POSTED ON JUNE 30, 2010:
Caution: More Work Ahead
While some road projects begin to come to an end, others are already in the works
Road Stoppers. Throughout the course of the next year, according to city officials, 47 street projects will be advertised, though only four of them are planned for arterial streets.
Motorists weary of three major road construction projects in south Tulsa should begin to see some relief by fall with the anticipated completion of the first project. But getting around the city might not necessarily grow any easier, given the fact that a host of new projects is scheduled to begin soon.
Matt Liechti, lead engineer for the city's Public Works Department, said the end is in sight for at least two of the three projects that rank among the city's most significant right now. Work on E.81st St. between S. Memorial Drive and S. Mingo Road -- carrying a price tag of $8.6 million -- is scheduled for completion in October, he said, while work on the intersection of E. 91st St. and S. Sheridan Road ($4.5 million) should be done by the end of the year.
But work on S. Lewis Ave. between E. 61st St. and E. 75th St. -- a project that has snarled traffic and tested the patience of motorists and local merchants for months already -- is not scheduled for completion until August 2011, according to Liechti.
Paul Zachary, the city's deputy director of engineering, told Urban Tulsa Weekly last month those three projects were the biggest and most challenging the city was undertaking as part of its massive roads reconstruction project. In many cases, work at those sites has been accompanied by electrical, telephone, waste and storm sewer line relocations, all of which has slowed progress considerably.
The news is better in regard to another major project on 41st St. between Peoria Ave. and Riverside Drive, according to Liechti. Work there -- consisting of the rehabilitation of the street, water line replacement and the construction of additional sidewalks -- is ahead of schedule and should be finished by February 2011, he said. That project costs $2.1 million.
City officials said work on two projects -- Riverside Drive between 61st Street and 56th Street, and Peoria Avenue between 36th St. N. and 56th Street N. -- was finished in late May or early June.
Even as those projects are dropped from the list, others will be added. According to city officials, the next arterial street widening project to begin will be S.129th E. Ave. between E. 31st Street and E. 41st St. Liechti said 129th would be widened from two lanes to four lanes over that span.
The project will be advertised in July, and he expects work on utility relocations at the site to begin sometime toward the end of the year, though he said that date depends largely on the contractor.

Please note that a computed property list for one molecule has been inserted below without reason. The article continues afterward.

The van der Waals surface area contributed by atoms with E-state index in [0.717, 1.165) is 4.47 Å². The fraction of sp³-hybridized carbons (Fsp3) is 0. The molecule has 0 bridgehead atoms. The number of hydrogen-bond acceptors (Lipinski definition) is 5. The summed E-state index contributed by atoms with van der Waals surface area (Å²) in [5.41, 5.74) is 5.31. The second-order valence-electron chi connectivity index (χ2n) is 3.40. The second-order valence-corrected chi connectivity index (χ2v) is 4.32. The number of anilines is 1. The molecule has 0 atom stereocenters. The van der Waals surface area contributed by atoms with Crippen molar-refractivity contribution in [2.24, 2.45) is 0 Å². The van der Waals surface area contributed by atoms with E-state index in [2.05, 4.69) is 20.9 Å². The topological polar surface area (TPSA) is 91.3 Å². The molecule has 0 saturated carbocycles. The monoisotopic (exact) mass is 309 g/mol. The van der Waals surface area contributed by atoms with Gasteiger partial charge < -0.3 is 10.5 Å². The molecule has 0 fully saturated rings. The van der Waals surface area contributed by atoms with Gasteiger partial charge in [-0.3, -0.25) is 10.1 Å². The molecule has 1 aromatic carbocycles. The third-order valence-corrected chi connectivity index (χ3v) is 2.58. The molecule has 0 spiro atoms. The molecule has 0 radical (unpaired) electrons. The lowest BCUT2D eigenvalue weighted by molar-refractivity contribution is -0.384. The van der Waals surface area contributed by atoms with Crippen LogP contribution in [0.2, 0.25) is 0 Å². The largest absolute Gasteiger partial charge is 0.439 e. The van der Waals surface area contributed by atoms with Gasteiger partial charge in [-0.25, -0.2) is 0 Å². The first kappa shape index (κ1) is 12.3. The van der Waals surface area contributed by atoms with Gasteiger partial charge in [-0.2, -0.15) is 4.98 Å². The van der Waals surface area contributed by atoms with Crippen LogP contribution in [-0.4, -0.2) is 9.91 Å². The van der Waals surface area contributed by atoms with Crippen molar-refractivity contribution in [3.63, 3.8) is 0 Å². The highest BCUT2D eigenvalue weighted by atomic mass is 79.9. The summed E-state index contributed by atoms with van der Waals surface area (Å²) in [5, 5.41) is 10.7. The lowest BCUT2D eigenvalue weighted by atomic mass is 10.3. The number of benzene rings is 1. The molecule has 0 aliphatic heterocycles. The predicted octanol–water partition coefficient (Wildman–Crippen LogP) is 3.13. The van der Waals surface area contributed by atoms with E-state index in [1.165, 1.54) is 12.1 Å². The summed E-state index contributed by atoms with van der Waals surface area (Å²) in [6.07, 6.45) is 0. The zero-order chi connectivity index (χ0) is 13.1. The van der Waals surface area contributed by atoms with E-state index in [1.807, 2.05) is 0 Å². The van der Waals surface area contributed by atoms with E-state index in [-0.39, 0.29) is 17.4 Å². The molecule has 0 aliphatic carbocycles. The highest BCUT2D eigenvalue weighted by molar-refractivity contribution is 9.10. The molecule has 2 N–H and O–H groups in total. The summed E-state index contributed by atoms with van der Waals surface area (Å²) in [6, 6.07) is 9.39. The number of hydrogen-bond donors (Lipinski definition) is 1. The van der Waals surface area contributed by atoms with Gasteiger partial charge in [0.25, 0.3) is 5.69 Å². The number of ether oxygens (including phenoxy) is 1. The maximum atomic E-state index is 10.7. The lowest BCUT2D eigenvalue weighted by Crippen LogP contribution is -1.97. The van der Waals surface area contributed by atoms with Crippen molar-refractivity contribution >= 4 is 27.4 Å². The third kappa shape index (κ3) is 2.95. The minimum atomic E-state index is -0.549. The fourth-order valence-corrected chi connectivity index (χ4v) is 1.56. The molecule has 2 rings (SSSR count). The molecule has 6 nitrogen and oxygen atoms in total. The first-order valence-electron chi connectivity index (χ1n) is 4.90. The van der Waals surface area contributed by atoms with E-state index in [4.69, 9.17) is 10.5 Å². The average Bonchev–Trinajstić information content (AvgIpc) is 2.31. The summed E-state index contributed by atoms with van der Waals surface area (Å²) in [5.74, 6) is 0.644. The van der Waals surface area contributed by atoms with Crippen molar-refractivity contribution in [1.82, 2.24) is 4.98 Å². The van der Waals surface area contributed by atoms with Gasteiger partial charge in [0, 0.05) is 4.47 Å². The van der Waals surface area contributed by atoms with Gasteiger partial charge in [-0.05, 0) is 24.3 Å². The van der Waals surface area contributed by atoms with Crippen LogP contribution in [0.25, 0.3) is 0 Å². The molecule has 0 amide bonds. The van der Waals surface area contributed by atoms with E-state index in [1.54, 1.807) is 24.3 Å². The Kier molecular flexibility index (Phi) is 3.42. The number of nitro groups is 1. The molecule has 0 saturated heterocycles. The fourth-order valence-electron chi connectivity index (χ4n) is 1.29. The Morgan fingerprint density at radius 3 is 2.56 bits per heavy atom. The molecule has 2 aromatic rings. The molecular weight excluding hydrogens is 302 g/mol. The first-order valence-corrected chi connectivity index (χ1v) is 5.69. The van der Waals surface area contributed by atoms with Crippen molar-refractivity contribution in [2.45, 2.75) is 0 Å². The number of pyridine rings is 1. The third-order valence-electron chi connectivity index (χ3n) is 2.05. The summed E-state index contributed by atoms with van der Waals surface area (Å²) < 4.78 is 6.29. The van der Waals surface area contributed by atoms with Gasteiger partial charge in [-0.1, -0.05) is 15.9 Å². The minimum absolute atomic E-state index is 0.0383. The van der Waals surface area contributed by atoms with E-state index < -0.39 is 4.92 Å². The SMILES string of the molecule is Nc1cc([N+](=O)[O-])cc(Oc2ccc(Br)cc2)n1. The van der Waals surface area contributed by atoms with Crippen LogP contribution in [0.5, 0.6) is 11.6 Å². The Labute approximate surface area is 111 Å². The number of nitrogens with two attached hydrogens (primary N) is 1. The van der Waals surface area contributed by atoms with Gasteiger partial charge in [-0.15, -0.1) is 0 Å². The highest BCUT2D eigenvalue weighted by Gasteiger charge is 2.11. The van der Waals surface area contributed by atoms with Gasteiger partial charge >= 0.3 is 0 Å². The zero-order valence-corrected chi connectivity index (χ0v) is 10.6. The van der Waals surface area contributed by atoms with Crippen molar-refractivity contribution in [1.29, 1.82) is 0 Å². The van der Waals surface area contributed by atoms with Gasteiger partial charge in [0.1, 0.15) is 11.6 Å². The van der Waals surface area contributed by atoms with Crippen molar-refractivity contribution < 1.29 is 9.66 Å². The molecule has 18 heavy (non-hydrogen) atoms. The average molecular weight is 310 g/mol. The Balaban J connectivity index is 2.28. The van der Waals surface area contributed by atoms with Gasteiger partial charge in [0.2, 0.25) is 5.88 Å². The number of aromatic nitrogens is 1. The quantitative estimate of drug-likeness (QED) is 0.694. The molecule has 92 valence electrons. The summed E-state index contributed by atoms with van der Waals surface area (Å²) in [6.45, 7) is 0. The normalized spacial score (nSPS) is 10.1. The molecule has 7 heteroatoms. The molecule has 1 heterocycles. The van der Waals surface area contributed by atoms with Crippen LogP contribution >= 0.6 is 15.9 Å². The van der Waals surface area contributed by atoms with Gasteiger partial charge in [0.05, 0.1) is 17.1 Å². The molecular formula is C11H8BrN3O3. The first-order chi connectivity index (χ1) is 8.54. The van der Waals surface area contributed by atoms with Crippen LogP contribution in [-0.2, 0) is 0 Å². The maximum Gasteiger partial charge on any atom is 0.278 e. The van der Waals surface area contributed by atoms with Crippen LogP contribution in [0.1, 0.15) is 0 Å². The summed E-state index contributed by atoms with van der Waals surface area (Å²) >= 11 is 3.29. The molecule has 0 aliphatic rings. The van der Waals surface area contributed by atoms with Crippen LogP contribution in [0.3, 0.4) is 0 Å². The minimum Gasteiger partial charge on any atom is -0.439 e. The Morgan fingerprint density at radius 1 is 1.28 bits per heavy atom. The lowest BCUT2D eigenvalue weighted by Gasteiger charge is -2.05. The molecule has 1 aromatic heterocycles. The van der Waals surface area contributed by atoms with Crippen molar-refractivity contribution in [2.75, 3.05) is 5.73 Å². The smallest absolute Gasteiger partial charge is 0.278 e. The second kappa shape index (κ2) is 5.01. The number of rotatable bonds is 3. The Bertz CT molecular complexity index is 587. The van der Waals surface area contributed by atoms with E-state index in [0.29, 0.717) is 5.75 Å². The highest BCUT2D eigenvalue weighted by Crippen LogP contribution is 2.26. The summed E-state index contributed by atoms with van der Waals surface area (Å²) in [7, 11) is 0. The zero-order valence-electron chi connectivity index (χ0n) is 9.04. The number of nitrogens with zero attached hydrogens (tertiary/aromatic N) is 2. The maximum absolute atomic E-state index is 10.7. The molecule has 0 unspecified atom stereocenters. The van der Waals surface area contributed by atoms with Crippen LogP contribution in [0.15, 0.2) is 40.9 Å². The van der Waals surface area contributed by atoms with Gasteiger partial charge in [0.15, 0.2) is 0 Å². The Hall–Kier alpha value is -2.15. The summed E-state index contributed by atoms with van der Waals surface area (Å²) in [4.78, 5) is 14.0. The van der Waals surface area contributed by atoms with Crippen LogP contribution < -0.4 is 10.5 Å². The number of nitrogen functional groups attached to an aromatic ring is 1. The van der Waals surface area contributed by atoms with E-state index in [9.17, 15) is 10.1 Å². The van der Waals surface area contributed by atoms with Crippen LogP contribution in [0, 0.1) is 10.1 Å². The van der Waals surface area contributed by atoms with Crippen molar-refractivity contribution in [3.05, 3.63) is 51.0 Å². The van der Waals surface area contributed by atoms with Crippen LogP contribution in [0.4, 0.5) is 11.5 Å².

"I do not anticipate that it would take over a year," he said when asked about the project's completion date.
Funding for that project is coming from the July appropriation from the 2006 third penny sales tax.
Several projects to be funded by federal stimulus dollars were advertised in June, including E. 61st St. between S. Yale Ave. and S. Sheridan Road, Riverside Parkway between 68th and 71st Sts, S. Lewis Ave. between E. 21st St. and E. 31st St., S. Union Ave. between W. 71st St. and W. 81st St., and the intersection of Admiral Place and Garnett Road. Stimulus funding was available only for "shovel-ready" projects, lending a sense of urgency to Tulsa's road construction and rehabilitation effort.
Throughout the course of the next year, according to city officials, 47 street projects will be advertised, though only four of them are planned for arterial streets. Five of those are trails projects, while the remaining 38 will be taking place on non-arterial, or neighborhood, streets. That's good news for most drivers, Liechti said.
"Unless a citizen lives in that neighborhood, they won't really notice it," he said.
That will serve as a sharp contrast to the current situation, with work being done on arterial streets throughout the city. City leaders felt compelled to call a press conference in May to plead for patience on the part of local motorists, and Liechti said he believes that message has sunk in.
"I think anybody who drives around Tulsa is well aware of the construction on arterial streets," he said. "We're really picking up steam."
Zachary said in May it would be 2015 or 2016 before all the projects currently being planned are completed.
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